Staying Healthy and Germ Free Takes Practice

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Staying Healthy and Germ Free Takes Practice

Photo by Jasmine Mendoza

Photo by Jasmine Mendoza

Photo by Jasmine Mendoza

Jasmine Mendoza, Editor in Chief/student-journalist

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Student gatherings in schools are one of the main ways germs can spread easily in communities.

Each school may have a full-time certified school nurse who spends most of his or her day attending to the intense and continuous health needs of the students.

Clairemont High’s school nurse Mrs. Nusser said, “When we talk about illness we want to protect each other because when you have a fever or something contagious like vomiting and diarrhea, you’re just spreading it to all your friends by touching everything and what your doing is making it harder for everyone else to access their education.”

Students can be in close contact with each other and spread their germs at school by coughing and sneezing. A cold can spread by rubbing their noses or eyes after cold virus germs have gotten on their hands.

A child has an average of six to ten colds a year, and an adult has an average of two to four colds per year. A cold causes students to have doctor visits and miss more school days than any other illness.

Most of the student’s illnesses and minor injuries are often cared for by the school nurse, but they return to class or are sent home. Other diseases can be more severe than others and may lead to students being sent to a hospital.

Art teacher Ms. Berlin said, “The best thing to do is stay home or just make sure you don’t touch people and to make sure you don’t cough on your paper or the people next to you.”

One way towards having good health is avoiding contact with bacteria and viruses at school. The common ways to prevent germs is to take vitamin D, eat vegetables, get regular exercise, have adequate sleep, and getting the flu vaccine.

On campuses, classroom desks can have a variety of bacteria and fungi due to multiple students sitting on them each day. To protect students from germs and illness, immunizations, as well as vaccines can help not only the student but the family as well as the school staff.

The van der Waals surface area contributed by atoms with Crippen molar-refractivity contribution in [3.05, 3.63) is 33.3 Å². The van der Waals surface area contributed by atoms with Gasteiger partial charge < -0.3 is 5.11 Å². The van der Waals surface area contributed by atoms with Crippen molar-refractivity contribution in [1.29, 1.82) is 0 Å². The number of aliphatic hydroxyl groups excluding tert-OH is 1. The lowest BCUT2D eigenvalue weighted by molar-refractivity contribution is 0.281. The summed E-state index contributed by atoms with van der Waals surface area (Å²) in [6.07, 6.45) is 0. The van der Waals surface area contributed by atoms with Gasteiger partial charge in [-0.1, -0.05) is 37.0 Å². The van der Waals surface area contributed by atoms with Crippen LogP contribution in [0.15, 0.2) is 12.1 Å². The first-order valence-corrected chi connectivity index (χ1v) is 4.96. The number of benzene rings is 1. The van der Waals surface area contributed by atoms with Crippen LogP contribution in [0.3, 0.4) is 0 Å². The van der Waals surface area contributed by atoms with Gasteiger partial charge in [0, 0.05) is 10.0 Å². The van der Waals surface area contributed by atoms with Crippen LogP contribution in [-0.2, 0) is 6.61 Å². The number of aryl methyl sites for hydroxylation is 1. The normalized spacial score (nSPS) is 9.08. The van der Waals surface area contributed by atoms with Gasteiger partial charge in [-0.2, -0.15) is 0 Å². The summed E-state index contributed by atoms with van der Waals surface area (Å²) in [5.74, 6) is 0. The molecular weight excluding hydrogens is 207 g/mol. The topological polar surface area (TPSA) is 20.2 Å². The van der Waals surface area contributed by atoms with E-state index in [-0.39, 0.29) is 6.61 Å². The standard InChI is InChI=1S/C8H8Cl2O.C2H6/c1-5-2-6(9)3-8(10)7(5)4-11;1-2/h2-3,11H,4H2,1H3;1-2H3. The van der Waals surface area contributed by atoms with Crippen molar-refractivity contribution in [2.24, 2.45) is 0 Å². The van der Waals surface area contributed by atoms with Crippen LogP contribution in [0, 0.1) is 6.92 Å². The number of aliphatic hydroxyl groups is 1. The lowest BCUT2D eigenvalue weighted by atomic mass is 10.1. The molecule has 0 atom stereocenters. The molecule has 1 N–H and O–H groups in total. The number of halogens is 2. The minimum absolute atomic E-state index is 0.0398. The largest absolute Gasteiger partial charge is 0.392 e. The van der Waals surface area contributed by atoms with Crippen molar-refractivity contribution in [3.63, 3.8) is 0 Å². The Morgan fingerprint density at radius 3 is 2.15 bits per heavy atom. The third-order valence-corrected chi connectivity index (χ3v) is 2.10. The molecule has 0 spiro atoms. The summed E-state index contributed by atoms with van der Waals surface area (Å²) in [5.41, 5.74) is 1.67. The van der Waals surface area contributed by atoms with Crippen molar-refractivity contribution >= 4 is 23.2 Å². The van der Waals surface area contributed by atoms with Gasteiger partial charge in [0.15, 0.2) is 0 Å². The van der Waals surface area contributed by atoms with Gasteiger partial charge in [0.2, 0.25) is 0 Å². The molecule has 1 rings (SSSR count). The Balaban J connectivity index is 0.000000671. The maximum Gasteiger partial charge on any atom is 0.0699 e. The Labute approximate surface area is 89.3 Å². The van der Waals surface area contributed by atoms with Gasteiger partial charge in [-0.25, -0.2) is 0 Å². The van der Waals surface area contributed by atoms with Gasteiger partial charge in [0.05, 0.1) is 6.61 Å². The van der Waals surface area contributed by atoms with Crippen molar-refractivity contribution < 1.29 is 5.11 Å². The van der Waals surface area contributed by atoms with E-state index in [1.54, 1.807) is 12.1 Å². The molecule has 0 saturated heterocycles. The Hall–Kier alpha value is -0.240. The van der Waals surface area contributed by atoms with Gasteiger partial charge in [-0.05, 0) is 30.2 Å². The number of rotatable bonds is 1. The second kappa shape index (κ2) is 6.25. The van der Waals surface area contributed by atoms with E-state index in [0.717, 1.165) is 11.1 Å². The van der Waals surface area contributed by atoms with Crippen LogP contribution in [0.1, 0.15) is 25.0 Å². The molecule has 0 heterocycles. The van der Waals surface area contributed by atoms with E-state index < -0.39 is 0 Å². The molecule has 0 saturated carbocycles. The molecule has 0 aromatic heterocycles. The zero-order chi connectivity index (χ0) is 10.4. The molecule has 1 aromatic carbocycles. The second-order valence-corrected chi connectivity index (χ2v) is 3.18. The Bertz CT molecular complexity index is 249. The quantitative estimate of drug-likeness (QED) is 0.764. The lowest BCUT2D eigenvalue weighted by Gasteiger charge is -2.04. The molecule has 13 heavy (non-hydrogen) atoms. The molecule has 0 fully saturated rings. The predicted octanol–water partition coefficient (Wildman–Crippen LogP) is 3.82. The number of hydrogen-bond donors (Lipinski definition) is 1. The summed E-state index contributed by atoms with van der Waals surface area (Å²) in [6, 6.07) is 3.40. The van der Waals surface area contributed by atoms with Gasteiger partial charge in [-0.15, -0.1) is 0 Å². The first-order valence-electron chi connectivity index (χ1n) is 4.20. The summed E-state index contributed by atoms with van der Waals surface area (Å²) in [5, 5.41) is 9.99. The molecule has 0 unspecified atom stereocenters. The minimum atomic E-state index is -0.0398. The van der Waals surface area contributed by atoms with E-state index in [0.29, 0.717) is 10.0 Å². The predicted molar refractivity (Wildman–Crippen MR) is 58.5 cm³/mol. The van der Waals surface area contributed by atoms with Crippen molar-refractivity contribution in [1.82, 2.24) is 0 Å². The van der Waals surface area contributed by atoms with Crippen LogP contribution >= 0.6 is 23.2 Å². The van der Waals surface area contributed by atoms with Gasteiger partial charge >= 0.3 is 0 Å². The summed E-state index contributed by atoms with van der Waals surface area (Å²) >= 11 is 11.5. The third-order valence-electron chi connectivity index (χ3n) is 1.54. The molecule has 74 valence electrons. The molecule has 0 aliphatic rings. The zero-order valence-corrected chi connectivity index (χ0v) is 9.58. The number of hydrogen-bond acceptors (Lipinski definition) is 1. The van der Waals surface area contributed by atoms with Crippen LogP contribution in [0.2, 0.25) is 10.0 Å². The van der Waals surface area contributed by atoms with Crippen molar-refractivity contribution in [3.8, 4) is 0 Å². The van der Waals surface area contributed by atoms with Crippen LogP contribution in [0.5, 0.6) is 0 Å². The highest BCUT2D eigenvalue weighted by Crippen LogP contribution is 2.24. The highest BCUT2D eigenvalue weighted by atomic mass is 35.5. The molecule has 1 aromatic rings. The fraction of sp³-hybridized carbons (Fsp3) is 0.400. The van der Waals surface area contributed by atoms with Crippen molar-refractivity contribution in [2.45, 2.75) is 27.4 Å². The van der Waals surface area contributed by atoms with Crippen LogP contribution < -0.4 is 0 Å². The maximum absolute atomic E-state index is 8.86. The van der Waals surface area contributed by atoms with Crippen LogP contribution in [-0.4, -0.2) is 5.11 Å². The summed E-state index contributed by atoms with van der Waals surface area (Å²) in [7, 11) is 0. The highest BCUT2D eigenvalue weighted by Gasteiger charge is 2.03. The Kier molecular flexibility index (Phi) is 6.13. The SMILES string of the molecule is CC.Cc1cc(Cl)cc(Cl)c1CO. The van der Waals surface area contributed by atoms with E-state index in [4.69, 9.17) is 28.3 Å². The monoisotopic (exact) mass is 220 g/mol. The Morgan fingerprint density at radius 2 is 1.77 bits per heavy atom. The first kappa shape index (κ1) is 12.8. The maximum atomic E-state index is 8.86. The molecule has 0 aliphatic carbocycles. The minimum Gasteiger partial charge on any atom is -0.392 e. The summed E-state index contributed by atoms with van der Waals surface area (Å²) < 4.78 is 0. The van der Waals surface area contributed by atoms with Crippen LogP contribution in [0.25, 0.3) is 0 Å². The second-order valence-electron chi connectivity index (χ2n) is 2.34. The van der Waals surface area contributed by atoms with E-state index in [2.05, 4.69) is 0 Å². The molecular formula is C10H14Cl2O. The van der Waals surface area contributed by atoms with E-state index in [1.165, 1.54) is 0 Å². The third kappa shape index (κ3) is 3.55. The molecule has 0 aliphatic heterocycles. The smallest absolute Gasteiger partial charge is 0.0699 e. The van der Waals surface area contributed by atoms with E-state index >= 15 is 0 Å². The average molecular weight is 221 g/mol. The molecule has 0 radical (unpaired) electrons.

Senior Vanessa Salceda said, “I usually don’t go to school if I’m feeling sick and if it’s really bad but I would think other students would stay home because I wouldn’t want them to spread it to me and get me sick.”

There are many different ways that families can help with keeping students healthy. Parents can make sure their children are eating healthy meals, exercise to stay in good health, and getting enough sleep.

According to the medical blog “The dirt on back-to-school germs,”  a study of middle and high school students shows about half washed their hands after using the restrooms which can lead to them becoming ill. Student’s immune systems are still developing which makes them more susceptible to germs.

Students, as well as staff, can have better habits and practices.

Ms. Berlin said, “I usually don’t do anything to help the classroom be germ-free but I would suggest students wash their hands a lot.”

Bacteria and viruses can live for more than two days on many different surfaces, but the best and most proper way a student can protect themselves is to frequently wash your hands.

Mrs. Nusser said, “Handwashing is the number one way to protect each other. When you leave the bathroom, before you eat, before you touch things because it’s the number one way to prevent the spread of contagious disease.”

A fever is a sign that a body is fighting the germs that are making someone feel sick. This is a common symptom of infections like the flu.

Students should go back to school after a doctor says their symptoms are cleared up and are no longer contagious or all signs of being sick are gone. 

The best students and staff can do is to be aware of what they do while at school, and practice healthy habits.